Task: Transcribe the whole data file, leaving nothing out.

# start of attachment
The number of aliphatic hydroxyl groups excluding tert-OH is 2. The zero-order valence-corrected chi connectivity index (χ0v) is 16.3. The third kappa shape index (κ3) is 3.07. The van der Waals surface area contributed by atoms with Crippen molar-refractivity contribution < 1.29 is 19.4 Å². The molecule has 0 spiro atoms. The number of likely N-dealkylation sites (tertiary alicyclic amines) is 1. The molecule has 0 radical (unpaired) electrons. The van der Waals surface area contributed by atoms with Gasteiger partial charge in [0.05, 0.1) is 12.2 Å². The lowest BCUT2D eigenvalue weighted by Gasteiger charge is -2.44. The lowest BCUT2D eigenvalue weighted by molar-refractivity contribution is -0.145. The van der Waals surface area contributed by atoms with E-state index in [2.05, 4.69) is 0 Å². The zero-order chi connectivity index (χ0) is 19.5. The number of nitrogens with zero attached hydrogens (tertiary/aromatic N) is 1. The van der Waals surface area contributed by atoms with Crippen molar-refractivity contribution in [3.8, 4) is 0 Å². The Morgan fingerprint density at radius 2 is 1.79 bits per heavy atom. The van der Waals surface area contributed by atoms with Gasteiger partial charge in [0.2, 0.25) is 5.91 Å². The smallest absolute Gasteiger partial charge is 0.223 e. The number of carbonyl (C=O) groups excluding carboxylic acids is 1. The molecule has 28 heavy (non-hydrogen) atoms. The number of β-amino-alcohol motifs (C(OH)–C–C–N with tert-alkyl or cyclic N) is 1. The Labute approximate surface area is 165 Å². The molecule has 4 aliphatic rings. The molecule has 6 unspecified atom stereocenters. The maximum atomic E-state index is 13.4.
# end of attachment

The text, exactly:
The number of aliphatic hydroxyl groups excluding tert-OH is 2. The zero-order valence-corrected chi connectivity index (χ0v) is 16.3. The third kappa shape index (κ3) is 3.07. The van der Waals surface area contributed by atoms with Crippen molar-refractivity contribution < 1.29 is 19.4 Å². The molecule has 0 spiro atoms. The number of likely N-dealkylation sites (tertiary alicyclic amines) is 1. The molecule has 0 radical (unpaired) electrons. The van der Waals surface area contributed by atoms with Gasteiger partial charge in [0.05, 0.1) is 12.2 Å². The lowest BCUT2D eigenvalue weighted by Gasteiger charge is -2.44. The lowest BCUT2D eigenvalue weighted by molar-refractivity contribution is -0.145. The van der Waals surface area contributed by atoms with E-state index in [2.05, 4.69) is 0 Å². The zero-order chi connectivity index (χ0) is 19.5. The number of nitrogens with zero attached hydrogens (tertiary/aromatic N) is 1. The van der Waals surface area contributed by atoms with Crippen molar-refractivity contribution in [3.8, 4) is 0 Å². The Morgan fingerprint density at radius 2 is 1.79 bits per heavy atom. The van der Waals surface area contributed by atoms with Gasteiger partial charge in [0.2, 0.25) is 5.91 Å². The smallest absolute Gasteiger partial charge is 0.223 e. The number of carbonyl (C=O) groups excluding carboxylic acids is 1. The molecule has 28 heavy (non-hydrogen) atoms. The number of β-amino-alcohol motifs (C(OH)–C–C–N with tert-alkyl or cyclic N) is 1. The Labute approximate surface area is 165 Å². The molecule has 4 aliphatic rings. The molecule has 6 unspecified atom stereocenters. The maximum atomic E-state index is 13.4.